Take Shakespeare. There is a long-running debate over whether performing his plays in updated, contemporary language is enlivening, on the one hand, or gauche, on the other. One problem I have with this debate is that people often frame it as either-or. Either one hears Shakespeare in the original, as the man intended it to be heard, or one will derive nothing whatsoever from the experience, and might as well watch Jersey Shore re-runs instead.

I’ll grant the argument that the original is qualitatively better. Even if that’s true, however, it doesn’t mean that any performance that is not fully faithful holds zero value. Like anything else, it is a tradeoff. Languages evolve. English since Shakespeare’s day has changed enormously; and it continues to evolve, faster and faster, the more interconnected our societies become and the wider literacy and education spread. But it hasn’t “advanced” or “progressed;” nor has it “declined” or “deteriorated.” English wasn’t “better” when Shakespeare lived, nor is it “better” today. It’s just different.

Our straining to read Shakespeare today is not a sign of moral or cranial deficiency. It’s not so different from the experience of a grandparent attempting to make sense of a group text between their grandchildren, and wondering what in the world it means for a meme to be off the chain. (Do the kids still say “off the chain?”)

We don’t lack intelligence, sophistication, determination, or education. We merely lack exposure. And there are two equally valid solutions to a lack of exposure to a type of language: either we expose people to it, training them to understand it, or we adulterate the source. My grandpa happens to be interested in the new modes of communication. But if he wasn’t, I would translate for him, not chastise him.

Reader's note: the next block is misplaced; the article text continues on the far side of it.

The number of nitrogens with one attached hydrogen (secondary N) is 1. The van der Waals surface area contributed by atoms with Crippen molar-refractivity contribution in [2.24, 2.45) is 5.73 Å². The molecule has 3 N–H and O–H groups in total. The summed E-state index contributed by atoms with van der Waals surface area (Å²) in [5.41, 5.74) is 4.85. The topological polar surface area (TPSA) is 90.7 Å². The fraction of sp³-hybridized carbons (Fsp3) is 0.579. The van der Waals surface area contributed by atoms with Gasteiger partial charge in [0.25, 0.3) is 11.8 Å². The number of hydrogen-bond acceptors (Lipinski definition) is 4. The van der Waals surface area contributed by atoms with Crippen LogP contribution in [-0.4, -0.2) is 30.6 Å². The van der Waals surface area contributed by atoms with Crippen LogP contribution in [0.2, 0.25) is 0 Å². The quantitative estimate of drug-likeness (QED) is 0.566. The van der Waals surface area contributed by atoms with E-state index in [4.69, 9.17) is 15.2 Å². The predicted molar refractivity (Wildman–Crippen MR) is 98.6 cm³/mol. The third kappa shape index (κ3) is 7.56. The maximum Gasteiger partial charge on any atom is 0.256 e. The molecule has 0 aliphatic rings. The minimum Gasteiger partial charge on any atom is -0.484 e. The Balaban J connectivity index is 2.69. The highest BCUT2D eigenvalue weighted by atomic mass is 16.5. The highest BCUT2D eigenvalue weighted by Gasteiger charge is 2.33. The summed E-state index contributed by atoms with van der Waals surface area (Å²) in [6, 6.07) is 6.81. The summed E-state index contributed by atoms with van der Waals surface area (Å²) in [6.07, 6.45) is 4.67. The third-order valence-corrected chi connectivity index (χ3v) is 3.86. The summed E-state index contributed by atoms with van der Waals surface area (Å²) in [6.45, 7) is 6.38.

Why then do many critics chastise anyone who enjoys reading or watching such “translations” of Shakespeare, and culturally eviscerate those who dare to create these adaptations? Despite the vast and lucrative market for this material, the debate over authenticity constantly whirs in the background; it’s difficult to turn off that inner English curmudgeon who insists that we’re doing it wrong.

Most of the time, the point of reading any book or watching any play is the story. The point is to have fun and learn something. For most, laboring to unpack odd syntax and suss out obsolete words impedes the fun, as well as the learning—if what we’d like to learn are the lessons of human nature that Shakespeare has bequeathed us.

If that’s you, then by all means, read an adaptation, or an annotated copy. Those for whom the fun is in playing a bit of detective, and who enjoy learning about Early Modern English construction, remain free to read Hamlet and Macbeth “as they were meant to be read.”

There is also a middle ground. Yes, read Shakespeare’s original. And also, read the Wikipedia page. In fact, read the Wikipedia page first; spoil the ending, if you like. You probably already know what happens to Macbeth anyway. Make [liberal] use of secondary sources and context. Try one of those editions that offers a side-by-side comparison between the original text and an updated version. Look up the etymology and history of the words and phrases that Shakespeare uses in an unfamiliar way.